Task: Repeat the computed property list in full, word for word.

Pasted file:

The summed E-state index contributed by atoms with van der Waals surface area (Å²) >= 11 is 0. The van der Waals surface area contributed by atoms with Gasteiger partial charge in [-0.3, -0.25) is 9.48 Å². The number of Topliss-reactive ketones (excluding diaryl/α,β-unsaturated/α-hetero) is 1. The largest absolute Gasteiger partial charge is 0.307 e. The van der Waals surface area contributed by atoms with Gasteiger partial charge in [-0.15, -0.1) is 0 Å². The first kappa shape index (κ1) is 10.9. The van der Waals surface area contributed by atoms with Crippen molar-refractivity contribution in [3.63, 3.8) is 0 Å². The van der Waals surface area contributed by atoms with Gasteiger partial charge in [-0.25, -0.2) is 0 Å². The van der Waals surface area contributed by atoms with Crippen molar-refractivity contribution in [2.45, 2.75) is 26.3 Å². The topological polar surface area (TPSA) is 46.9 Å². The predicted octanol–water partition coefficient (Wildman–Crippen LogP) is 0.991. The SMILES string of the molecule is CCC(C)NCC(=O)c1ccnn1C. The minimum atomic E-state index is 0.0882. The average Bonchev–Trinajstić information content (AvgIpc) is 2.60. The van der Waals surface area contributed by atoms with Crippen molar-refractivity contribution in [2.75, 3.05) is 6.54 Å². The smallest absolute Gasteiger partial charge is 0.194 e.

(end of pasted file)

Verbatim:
The summed E-state index contributed by atoms with van der Waals surface area (Å²) >= 11 is 0. The van der Waals surface area contributed by atoms with Gasteiger partial charge in [-0.3, -0.25) is 9.48 Å². The number of Topliss-reactive ketones (excluding diaryl/α,β-unsaturated/α-hetero) is 1. The largest absolute Gasteiger partial charge is 0.307 e. The van der Waals surface area contributed by atoms with Gasteiger partial charge in [-0.15, -0.1) is 0 Å². The first kappa shape index (κ1) is 10.9. The van der Waals surface area contributed by atoms with Crippen molar-refractivity contribution in [3.63, 3.8) is 0 Å². The van der Waals surface area contributed by atoms with Gasteiger partial charge in [-0.25, -0.2) is 0 Å². The van der Waals surface area contributed by atoms with Crippen molar-refractivity contribution in [2.45, 2.75) is 26.3 Å². The topological polar surface area (TPSA) is 46.9 Å². The predicted octanol–water partition coefficient (Wildman–Crippen LogP) is 0.991. The SMILES string of the molecule is CCC(C)NCC(=O)c1ccnn1C. The minimum atomic E-state index is 0.0882. The average Bonchev–Trinajstić information content (AvgIpc) is 2.60. The van der Waals surface area contributed by atoms with Crippen molar-refractivity contribution in [2.75, 3.05) is 6.54 Å². The smallest absolute Gasteiger partial charge is 0.194 e.